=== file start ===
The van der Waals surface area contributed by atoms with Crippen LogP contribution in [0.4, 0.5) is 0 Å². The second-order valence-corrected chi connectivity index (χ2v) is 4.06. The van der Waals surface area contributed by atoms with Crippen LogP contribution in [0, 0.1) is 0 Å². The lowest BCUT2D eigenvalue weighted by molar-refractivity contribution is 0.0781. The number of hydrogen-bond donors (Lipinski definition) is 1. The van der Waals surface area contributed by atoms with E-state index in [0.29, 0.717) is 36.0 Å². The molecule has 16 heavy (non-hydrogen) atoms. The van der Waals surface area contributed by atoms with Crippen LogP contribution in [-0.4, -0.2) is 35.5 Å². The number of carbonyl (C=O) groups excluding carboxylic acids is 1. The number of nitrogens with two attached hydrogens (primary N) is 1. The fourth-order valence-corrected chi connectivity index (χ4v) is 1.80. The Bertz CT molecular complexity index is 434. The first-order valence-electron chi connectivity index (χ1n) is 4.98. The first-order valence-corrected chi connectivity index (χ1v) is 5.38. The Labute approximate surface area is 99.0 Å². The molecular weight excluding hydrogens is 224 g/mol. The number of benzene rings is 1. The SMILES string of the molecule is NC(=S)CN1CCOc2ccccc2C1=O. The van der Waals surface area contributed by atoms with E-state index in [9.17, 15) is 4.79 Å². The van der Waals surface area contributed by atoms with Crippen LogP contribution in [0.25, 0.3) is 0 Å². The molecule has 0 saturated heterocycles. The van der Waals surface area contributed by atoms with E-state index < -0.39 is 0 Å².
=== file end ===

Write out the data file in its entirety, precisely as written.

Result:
The van der Waals surface area contributed by atoms with Crippen LogP contribution in [0.4, 0.5) is 0 Å². The second-order valence-corrected chi connectivity index (χ2v) is 4.06. The van der Waals surface area contributed by atoms with Crippen LogP contribution in [0, 0.1) is 0 Å². The lowest BCUT2D eigenvalue weighted by molar-refractivity contribution is 0.0781. The number of hydrogen-bond donors (Lipinski definition) is 1. The van der Waals surface area contributed by atoms with E-state index in [0.29, 0.717) is 36.0 Å². The molecule has 16 heavy (non-hydrogen) atoms. The van der Waals surface area contributed by atoms with Crippen LogP contribution in [-0.4, -0.2) is 35.5 Å². The number of carbonyl (C=O) groups excluding carboxylic acids is 1. The number of nitrogens with two attached hydrogens (primary N) is 1. The fourth-order valence-corrected chi connectivity index (χ4v) is 1.80. The Bertz CT molecular complexity index is 434. The first-order valence-electron chi connectivity index (χ1n) is 4.98. The first-order valence-corrected chi connectivity index (χ1v) is 5.38. The Labute approximate surface area is 99.0 Å². The molecular weight excluding hydrogens is 224 g/mol. The number of benzene rings is 1. The SMILES string of the molecule is NC(=S)CN1CCOc2ccccc2C1=O. The van der Waals surface area contributed by atoms with E-state index in [9.17, 15) is 4.79 Å². The van der Waals surface area contributed by atoms with Crippen LogP contribution in [0.25, 0.3) is 0 Å². The molecule has 0 saturated heterocycles. The van der Waals surface area contributed by atoms with E-state index < -0.39 is 0 Å².